FIG. 3 shows in enlarged form a portion of the outer surface of outer shell 32 and a portion of the adjacent outer surface of end wall 34 of vacuum roll 18. As shown, an end of each of vacuum channels 36 communicates with a single vacuum port 38 provided in end wall 34. And each of vacuum ports 38 shown in FIG. 3 is at a different radial distance, relative to the axis of roll 18, than is the immediately adjacent port. Additionally, each of vacuum channels 36 is in communication with a single, longitudinally-extending row of vacuum apertures 19.
Referring now to FIG. 4, there is shown a typical communication path between one of the vacuum conduits connected with vacuum manifold 40 and the respective vacuum apertures 19 in outer shell 32 of vacuum roll 18. Vacuum conduit 42 is in communication with a source of vacuum (not shown) and a passageway 52 extends interiorly of vacuum manifold 40 from vacuum conduit 42 to a vacuum chamber, in this instance web slip chamber 48. Slip chamber 48 of manifold 40 faces vacuum roll end wall 34. In the instance shown, slip chamber 48 is an arc-shaped slot, the form and orientation of which will be hereinafter further described, and it is in communication with one of the vacuum ports 38 provided in roll end wall 34. Vacuum port 38 is, in turn, aligned with and is in communication with one of longitudinally-extending vacuum channels 36 that extends longitudinally within vacuum roll 18. As shown, vacuum channel 36 includes an inwardly-directed end wall segment 56 that extends radially relative to vacuum roll 18 and is adjacent roll end wall 34, and a shell segment 58 that extends longitudinally within roll outer shell 32 and that communicates with the respective longitudinally-aligned vacuum apertures 19 that extend through outer shell 32. A suitable sealing member 60 is provided between the stationary vacuum manifold 40 and the rotatable vacuum roll end wall 34 to confine the vacuum to the respective channels and passageways and to minimize air flow between the opposed manifold and roll end wall surfaces outside of the intended interconnections. In that regard, suitable sealing arrangements will be apparent to those skilled in the art, and consequently such sealing arrangements are not further described herein.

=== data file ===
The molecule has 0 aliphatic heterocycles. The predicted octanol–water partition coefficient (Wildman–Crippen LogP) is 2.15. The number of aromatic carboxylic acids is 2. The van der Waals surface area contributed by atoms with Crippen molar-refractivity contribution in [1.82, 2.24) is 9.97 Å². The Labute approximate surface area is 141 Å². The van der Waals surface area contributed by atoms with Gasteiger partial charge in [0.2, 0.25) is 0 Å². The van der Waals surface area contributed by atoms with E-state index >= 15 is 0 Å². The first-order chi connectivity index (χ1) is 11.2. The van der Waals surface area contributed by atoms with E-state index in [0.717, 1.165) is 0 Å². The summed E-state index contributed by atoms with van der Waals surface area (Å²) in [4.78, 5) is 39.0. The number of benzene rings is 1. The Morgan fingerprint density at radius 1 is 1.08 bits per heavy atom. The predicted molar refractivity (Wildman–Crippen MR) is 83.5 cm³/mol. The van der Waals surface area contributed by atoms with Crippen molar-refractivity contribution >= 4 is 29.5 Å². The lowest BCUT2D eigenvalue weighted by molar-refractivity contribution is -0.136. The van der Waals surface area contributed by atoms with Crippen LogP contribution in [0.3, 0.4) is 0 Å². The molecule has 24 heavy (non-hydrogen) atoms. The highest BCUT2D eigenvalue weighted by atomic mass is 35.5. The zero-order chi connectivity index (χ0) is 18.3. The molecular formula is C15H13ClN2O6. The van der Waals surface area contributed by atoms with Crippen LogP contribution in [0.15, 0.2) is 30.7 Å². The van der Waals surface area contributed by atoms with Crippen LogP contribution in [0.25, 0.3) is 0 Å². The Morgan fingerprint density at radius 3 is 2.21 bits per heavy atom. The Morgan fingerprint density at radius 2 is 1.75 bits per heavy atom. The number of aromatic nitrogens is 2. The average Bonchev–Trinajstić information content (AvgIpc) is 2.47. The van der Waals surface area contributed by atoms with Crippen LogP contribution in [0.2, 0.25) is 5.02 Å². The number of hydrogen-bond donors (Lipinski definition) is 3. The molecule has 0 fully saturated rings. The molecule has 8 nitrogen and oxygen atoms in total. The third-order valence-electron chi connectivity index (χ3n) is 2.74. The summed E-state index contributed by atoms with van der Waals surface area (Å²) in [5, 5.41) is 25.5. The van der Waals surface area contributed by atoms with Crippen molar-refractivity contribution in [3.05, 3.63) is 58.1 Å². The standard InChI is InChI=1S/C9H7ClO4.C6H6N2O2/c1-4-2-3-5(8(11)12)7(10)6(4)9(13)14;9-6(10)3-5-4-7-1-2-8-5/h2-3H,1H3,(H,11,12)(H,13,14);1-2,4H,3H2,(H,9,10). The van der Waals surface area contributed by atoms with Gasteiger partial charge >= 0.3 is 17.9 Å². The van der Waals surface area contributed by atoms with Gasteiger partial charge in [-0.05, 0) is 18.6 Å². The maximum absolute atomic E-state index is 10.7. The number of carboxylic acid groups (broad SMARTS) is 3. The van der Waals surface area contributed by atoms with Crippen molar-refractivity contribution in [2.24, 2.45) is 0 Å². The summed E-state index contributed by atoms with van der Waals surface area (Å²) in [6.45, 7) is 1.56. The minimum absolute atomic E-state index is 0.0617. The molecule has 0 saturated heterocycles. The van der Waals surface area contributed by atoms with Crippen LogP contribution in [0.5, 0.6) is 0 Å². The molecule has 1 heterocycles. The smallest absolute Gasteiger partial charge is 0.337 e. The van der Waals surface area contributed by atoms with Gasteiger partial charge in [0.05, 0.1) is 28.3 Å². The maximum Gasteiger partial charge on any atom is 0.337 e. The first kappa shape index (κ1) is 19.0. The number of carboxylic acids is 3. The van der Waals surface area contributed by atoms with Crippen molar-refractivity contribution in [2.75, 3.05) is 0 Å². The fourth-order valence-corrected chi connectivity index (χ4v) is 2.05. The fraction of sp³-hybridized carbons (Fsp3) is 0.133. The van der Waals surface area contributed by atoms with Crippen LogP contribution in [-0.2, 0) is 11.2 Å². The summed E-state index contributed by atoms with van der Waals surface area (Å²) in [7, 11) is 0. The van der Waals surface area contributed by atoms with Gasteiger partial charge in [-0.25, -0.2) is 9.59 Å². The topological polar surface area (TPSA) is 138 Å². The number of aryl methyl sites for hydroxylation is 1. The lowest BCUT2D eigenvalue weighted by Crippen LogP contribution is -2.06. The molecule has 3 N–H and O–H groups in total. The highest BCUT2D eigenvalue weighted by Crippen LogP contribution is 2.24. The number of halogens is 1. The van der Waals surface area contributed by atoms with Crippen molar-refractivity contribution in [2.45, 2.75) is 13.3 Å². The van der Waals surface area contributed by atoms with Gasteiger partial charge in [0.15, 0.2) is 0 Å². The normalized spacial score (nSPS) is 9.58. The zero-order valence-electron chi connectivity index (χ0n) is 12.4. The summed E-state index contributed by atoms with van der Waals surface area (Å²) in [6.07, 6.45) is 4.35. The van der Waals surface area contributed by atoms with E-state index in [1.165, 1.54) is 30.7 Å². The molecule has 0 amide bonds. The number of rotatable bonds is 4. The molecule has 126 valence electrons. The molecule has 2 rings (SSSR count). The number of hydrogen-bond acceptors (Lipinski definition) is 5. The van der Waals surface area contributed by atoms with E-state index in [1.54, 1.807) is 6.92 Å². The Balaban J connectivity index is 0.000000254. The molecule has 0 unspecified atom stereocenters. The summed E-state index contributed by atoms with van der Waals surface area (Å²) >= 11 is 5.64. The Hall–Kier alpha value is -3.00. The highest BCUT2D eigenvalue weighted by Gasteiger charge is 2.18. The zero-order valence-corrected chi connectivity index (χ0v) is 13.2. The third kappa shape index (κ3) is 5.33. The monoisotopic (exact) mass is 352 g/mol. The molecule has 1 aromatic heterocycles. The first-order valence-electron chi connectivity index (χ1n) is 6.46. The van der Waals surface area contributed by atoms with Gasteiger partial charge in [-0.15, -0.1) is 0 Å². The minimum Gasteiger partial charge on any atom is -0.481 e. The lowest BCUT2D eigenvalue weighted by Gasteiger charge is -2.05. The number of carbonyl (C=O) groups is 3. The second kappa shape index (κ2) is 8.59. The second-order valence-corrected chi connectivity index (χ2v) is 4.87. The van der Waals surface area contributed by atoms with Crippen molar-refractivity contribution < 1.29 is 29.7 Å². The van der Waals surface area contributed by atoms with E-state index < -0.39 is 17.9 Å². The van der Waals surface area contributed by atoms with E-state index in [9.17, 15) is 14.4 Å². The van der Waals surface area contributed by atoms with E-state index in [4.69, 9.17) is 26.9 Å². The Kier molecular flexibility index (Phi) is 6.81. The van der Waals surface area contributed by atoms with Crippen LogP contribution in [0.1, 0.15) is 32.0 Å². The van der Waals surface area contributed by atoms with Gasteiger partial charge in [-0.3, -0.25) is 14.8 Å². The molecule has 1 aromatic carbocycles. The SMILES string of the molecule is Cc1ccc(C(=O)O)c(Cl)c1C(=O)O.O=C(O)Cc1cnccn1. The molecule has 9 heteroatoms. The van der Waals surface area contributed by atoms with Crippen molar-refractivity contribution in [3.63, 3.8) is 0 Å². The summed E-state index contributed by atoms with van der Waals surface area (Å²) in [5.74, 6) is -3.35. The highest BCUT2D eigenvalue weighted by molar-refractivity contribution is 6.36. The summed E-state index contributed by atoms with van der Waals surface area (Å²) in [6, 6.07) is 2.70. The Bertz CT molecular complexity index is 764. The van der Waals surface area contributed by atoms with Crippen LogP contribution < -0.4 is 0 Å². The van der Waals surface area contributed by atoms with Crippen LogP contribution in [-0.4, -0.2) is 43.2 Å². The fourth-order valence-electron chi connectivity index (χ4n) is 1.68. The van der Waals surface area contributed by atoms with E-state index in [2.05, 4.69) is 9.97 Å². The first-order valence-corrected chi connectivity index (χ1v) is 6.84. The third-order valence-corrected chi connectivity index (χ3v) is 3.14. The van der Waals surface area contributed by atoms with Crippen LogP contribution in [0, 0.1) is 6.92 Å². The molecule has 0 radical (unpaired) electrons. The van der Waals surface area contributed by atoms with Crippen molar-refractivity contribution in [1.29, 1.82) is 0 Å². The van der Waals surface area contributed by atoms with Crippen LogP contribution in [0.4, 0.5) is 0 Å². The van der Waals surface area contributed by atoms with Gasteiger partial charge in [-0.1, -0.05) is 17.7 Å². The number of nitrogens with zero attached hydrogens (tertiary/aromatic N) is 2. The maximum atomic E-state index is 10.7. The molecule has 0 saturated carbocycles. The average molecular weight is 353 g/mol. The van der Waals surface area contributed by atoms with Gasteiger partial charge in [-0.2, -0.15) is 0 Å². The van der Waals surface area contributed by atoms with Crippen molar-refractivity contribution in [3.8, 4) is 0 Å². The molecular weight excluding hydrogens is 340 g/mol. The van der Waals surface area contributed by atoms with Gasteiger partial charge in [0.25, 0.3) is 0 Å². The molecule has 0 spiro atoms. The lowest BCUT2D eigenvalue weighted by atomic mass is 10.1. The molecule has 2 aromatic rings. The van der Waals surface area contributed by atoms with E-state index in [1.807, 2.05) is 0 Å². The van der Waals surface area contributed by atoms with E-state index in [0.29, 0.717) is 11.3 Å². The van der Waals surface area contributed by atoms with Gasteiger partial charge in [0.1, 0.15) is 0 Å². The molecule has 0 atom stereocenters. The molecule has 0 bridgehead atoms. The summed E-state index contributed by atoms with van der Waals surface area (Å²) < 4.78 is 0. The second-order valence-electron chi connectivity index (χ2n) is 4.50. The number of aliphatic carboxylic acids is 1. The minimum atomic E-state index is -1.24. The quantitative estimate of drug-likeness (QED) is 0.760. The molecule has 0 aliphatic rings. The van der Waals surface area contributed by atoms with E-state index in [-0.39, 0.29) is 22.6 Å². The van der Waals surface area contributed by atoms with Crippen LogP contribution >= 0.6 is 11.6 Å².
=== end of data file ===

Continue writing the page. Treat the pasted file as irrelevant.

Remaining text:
An outside end view of vacuum manifold 40 is shown in FIG. 5. Manifold 40 can be defined by a pair of semi-circular discs 62, 64, as shown, that are held together by suitable connecting bolts 66. Positioned within manifold 40 are the several vacuum chambers including web gripping chamber 46, web slip chamber 48, and sheet hold chamber 50. As shown, web gripping chamber 46 and web slip chamber 48 are interconnected, and thus connection with a single source of vacuum (not shown) through vacuum conduit 42 provides vacuum to each of web gripping chamber 46 and web slip chamber 48. Sheet hold chamber 50 is spaced angularly from and is independent of each of web gripping chamber 46 and web slip chamber 48, and hold chamber 50 has an independent vacuum conduit 44 for communication with a source of vacuum (not shown). Sheet hold chamber 50 can be placed in communication with a source of high vacuum, of the order from about 15 in. H2O to about 80 in. H2O, depending upon the porosity of the material, in order to securely hold a cut sheet against the outer surface of roll outer shell 32 without slippage. On the other hand, web gripping chamber 46 and web slip chamber 48 can be in communication with a source of vacuum that is at a lower vacuum level than that in sheet hold chamber 50, and can be of the order from about 3 in. H2O to about 40 in. H2O, again, depending upon the porosity of the material, in order to allow the incoming web 12 of extensible material to slip relative to the outer peripheral surface of vacuum roll 18, as will be described in more detail hereinafter. Also shown in FIG. 5 are cutter roll 24, carrier web 14 upstream of vacuum roll 18, and carrier web 14 and a cut piece 26 in contacting relationship therewith after carrier web 14 has passed around a portion of the outer periphery of vacuum roll 18.